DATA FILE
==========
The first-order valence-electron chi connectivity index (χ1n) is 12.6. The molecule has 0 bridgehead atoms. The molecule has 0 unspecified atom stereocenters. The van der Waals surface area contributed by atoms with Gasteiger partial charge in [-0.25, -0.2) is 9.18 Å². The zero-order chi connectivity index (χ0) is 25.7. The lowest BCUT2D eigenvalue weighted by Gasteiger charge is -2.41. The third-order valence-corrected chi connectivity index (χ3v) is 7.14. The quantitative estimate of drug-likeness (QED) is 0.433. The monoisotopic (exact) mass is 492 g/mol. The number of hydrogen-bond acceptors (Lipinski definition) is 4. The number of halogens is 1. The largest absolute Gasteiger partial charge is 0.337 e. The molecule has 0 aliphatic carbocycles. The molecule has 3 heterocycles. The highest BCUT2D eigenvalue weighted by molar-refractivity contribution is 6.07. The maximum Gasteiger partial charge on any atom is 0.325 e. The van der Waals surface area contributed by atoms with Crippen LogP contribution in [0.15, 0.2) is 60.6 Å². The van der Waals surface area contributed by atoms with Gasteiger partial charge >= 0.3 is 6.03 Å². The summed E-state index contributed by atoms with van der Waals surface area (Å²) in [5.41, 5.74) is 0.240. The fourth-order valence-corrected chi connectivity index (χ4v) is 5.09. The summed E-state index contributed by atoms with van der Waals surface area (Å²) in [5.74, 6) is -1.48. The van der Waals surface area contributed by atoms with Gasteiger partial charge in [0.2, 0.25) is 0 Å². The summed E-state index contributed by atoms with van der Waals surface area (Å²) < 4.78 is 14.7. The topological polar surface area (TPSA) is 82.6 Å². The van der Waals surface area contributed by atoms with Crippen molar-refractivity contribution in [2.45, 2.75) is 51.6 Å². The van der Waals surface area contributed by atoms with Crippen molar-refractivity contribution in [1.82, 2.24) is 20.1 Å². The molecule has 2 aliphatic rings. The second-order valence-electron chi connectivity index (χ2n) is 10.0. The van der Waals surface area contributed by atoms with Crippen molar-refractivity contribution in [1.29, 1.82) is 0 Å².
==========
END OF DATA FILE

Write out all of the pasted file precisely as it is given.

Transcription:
The first-order valence-electron chi connectivity index (χ1n) is 12.6. The molecule has 0 bridgehead atoms. The molecule has 0 unspecified atom stereocenters. The van der Waals surface area contributed by atoms with Gasteiger partial charge in [-0.25, -0.2) is 9.18 Å². The zero-order chi connectivity index (χ0) is 25.7. The lowest BCUT2D eigenvalue weighted by Gasteiger charge is -2.41. The third-order valence-corrected chi connectivity index (χ3v) is 7.14. The quantitative estimate of drug-likeness (QED) is 0.433. The monoisotopic (exact) mass is 492 g/mol. The number of hydrogen-bond acceptors (Lipinski definition) is 4. The number of halogens is 1. The largest absolute Gasteiger partial charge is 0.337 e. The molecule has 0 aliphatic carbocycles. The molecule has 3 heterocycles. The highest BCUT2D eigenvalue weighted by molar-refractivity contribution is 6.07. The maximum Gasteiger partial charge on any atom is 0.325 e. The van der Waals surface area contributed by atoms with Crippen LogP contribution in [0.15, 0.2) is 60.6 Å². The van der Waals surface area contributed by atoms with Gasteiger partial charge >= 0.3 is 6.03 Å². The summed E-state index contributed by atoms with van der Waals surface area (Å²) in [5.41, 5.74) is 0.240. The fourth-order valence-corrected chi connectivity index (χ4v) is 5.09. The summed E-state index contributed by atoms with van der Waals surface area (Å²) in [5.74, 6) is -1.48. The van der Waals surface area contributed by atoms with Gasteiger partial charge in [0.2, 0.25) is 0 Å². The summed E-state index contributed by atoms with van der Waals surface area (Å²) < 4.78 is 14.7. The topological polar surface area (TPSA) is 82.6 Å². The van der Waals surface area contributed by atoms with Crippen molar-refractivity contribution in [2.45, 2.75) is 51.6 Å². The van der Waals surface area contributed by atoms with Crippen molar-refractivity contribution in [1.82, 2.24) is 20.1 Å². The molecule has 2 aliphatic rings. The second-order valence-electron chi connectivity index (χ2n) is 10.0. The van der Waals surface area contributed by atoms with Crippen molar-refractivity contribution in [1.29, 1.82) is 0 Å².